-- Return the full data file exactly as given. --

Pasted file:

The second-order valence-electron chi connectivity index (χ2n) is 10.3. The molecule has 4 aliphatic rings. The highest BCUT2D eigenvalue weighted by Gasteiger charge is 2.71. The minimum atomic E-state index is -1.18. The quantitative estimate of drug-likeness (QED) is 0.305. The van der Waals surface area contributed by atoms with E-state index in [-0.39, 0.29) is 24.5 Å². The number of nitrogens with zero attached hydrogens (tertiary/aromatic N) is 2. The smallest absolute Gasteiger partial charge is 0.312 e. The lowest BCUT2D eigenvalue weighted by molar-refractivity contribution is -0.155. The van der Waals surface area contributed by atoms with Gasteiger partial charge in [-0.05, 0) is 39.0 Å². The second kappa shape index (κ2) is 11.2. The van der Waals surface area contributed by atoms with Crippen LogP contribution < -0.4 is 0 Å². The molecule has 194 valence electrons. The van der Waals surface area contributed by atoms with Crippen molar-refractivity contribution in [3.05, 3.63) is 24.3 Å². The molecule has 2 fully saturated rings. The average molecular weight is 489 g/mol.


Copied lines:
The second-order valence-electron chi connectivity index (χ2n) is 10.3. The molecule has 4 aliphatic rings. The highest BCUT2D eigenvalue weighted by Gasteiger charge is 2.71. The minimum atomic E-state index is -1.18. The quantitative estimate of drug-likeness (QED) is 0.305. The van der Waals surface area contributed by atoms with E-state index in [-0.39, 0.29) is 24.5 Å². The number of nitrogens with zero attached hydrogens (tertiary/aromatic N) is 2. The smallest absolute Gasteiger partial charge is 0.312 e. The lowest BCUT2D eigenvalue weighted by molar-refractivity contribution is -0.155. The van der Waals surface area contributed by atoms with Gasteiger partial charge in [-0.05, 0) is 39.0 Å². The second kappa shape index (κ2) is 11.2. The van der Waals surface area contributed by atoms with Crippen LogP contribution < -0.4 is 0 Å². The molecule has 194 valence electrons. The van der Waals surface area contributed by atoms with Crippen molar-refractivity contribution in [3.05, 3.63) is 24.3 Å². The molecule has 2 fully saturated rings. The average molecular weight is 489 g/mol.